School Conversion Highlights Start to 2018
One of the most significant blocks of space has come off the market with the lease and planned conversion of 4000 Connecticut Avenue, NW into an international private school. It marks a growing trend in the District as developers continue to redevelop and repurpose aging office buildings. It will not wholly counter the impact on vacancy from the massive amount of space under construction. However, it will lessen its impact. Other than this significant, albeit non-office lease, activity was relatively slow. Two other notable transactions came from the media, a typically underperforming sector. NBC News signed a 72,000-square-foot lease at 400-444 N. Capitol Street, NW, and the National Association of Broadcasters signed a short-term lease for 59,166 square feet at 1771 N Street, NW. Hogan Lovells LLP expanded at Columbia Square, 555 13th Street, NW, bringing some optimism on the demand side as yet another law firm that previously downsized increased their footprint by over 50,000 square feet.
During the first quarter of 2018, the District of Columbia’s economy grew by 0.67 percent, an annualized rate of 2.72 percent. While it was the most growth in a single quarter since 2010, it was lower than both Northern Virginia and Suburban Maryland, contributing only 23.5 percent to the Greater Washington, DC office market’s quarterly economic growth. Although the total workforce grew by 4,010 participants, the Metro area’s unemployment rate fell seven basis points to 3.56 percent. At full employment, strong for talent remained competitive, making office space and the associated amenities both within and surrounding buildings a potential differentiator in attracting and retaining employees.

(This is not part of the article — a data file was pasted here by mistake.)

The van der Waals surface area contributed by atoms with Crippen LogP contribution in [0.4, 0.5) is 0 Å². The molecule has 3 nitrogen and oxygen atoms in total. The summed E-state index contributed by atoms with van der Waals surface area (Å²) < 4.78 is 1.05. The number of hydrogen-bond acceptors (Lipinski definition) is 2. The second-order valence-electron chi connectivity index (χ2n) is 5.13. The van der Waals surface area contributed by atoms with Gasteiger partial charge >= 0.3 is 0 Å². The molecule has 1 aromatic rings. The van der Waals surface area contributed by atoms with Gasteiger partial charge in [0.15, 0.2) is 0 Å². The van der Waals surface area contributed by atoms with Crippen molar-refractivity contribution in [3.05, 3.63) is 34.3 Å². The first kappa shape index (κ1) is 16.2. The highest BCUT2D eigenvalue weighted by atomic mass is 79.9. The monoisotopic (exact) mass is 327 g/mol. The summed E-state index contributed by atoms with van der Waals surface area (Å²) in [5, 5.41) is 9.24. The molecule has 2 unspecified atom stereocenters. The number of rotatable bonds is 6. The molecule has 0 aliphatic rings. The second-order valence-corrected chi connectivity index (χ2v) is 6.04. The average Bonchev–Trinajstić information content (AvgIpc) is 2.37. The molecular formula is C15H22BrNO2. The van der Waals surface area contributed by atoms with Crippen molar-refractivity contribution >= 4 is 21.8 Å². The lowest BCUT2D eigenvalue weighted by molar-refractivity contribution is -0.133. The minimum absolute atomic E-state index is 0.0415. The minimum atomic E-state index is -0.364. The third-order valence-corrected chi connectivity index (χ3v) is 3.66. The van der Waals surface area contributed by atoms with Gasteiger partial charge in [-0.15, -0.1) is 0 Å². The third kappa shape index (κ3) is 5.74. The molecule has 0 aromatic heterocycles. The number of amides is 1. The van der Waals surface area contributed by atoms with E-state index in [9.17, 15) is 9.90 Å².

The office-using sectors of the economy created 2,770 new jobs during the first quarter, well above the pace set in 2017. All but one area of the office-using economy contributed to this increase with the most substantial job growth occurring in the professional and business services industries, which added 820 new positions.
Also of note, advocacy groups added a considerable number of new jobs. The non-profits and other advocacy institutions added approximately 410 new positions, the most new jobs created in this sector since the end of 2016. The one glaring outlier in employment growth continued to be the Federal Government. Since the Trump administration took office in 2017, Federal employment in the District of Columbia decreased every quarter. During the first quarter of 2018, 220 Federal jobs were lost.
After strong demand growth in the fourth quarter of 2017, first quarter’s net absorption returned to negative territory as 87,745 square feet was returned to the market. This marked the third quarter of the last four, and seventh of the last ten where demand fell. Absorption has averaged negative 102,000 square feet per quarter during the previous three years.
The vast amount of net negative absorption occurred in the CBD due to several significant tenants moving out and substantial sublet space coming to the market. Uptown, also, contributed to the decrease in demand with Fannie Mae moving out of a considerable amount of space and relocating into half of their new headquarters space at Midtown Center. Conversely, net absorption was positive for the East End with DC Bar, Fiscal Note, and Yelp! as chief contributors.
Class A space continued to drastically outperform lower quality space in the first quarter, registering just under 340,000 square feet of demand versus negative 427,513 square feet in the combined Class B and C space.